(1908–1987), Italian historian. Arnaldo Dante Momigliano was the prototype of the European intellectual. Born in the small town of Caraglio, near Cuneo in the Piedmont region of Italy, he became known in every state in the modern world where ancient history is pursued. He was from a Jewish family that could be traced back to Jehuda de Montmélian of the early fourteenth century in Savoy, and he was always faithful to his Jewish heritage, even as he also worked intensively on Greco-Roman history. In 1925 he entered the University of Turin, where Gaetano De Sanctis, the dean of Italian ancient historians, became the major influence on the young scholar. De Sanctis supervised Momigliano's dissertation on the composition of Thucydides’ history (1930) and his first book, on the tradition of the Maccabees (1930).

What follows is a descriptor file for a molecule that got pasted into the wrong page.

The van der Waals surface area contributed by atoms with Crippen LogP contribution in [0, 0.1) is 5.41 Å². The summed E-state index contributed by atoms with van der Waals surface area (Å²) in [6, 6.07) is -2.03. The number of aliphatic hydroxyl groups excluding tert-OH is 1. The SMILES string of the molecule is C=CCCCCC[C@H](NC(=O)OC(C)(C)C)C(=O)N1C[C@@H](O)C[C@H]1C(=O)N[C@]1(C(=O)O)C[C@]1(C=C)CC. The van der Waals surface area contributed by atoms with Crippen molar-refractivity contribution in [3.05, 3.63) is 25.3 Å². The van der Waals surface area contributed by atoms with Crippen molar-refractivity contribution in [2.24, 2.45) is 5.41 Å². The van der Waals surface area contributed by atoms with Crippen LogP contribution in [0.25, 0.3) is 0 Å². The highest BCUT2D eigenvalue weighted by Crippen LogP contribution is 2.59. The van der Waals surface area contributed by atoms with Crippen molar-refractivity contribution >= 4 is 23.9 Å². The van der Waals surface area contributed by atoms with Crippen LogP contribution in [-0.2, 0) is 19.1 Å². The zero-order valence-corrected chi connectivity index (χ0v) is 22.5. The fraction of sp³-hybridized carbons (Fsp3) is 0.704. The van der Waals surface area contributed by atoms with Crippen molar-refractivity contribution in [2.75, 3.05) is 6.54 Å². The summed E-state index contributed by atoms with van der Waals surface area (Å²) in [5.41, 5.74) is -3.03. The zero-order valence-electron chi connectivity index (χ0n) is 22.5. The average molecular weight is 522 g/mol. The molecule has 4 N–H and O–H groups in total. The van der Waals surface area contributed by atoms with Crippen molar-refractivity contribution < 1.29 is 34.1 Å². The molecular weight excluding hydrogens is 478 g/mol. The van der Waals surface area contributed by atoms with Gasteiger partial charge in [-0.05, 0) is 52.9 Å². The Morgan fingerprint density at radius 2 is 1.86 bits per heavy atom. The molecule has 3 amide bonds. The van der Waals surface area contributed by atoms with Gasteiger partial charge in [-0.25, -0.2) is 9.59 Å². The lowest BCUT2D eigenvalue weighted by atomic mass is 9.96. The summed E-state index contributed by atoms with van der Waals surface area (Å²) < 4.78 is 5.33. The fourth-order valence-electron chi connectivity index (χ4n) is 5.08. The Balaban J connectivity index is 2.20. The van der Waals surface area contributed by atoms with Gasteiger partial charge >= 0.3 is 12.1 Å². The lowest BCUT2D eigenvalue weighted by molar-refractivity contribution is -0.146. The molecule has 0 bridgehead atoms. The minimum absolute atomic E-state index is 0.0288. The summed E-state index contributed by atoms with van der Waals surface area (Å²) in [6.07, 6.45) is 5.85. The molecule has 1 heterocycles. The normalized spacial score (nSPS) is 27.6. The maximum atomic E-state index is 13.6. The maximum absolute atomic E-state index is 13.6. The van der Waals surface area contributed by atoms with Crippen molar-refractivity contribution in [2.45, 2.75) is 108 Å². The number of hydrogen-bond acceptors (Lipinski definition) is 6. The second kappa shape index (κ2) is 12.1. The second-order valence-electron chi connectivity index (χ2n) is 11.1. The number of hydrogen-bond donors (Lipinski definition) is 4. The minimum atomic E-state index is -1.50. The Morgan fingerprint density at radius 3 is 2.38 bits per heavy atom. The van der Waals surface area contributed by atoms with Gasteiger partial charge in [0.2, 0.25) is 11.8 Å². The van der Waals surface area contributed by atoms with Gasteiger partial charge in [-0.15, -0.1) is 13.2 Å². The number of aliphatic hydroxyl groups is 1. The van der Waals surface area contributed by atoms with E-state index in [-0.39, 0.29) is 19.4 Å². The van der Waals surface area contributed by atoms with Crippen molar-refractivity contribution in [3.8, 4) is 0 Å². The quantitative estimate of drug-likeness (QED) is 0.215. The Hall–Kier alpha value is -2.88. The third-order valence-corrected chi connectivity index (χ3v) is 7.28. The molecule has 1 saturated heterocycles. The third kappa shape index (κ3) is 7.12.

From The Oxford Encyclopedia of Ancient Greece and Rome in Oxford Reference.
Subjects: Classical Studies.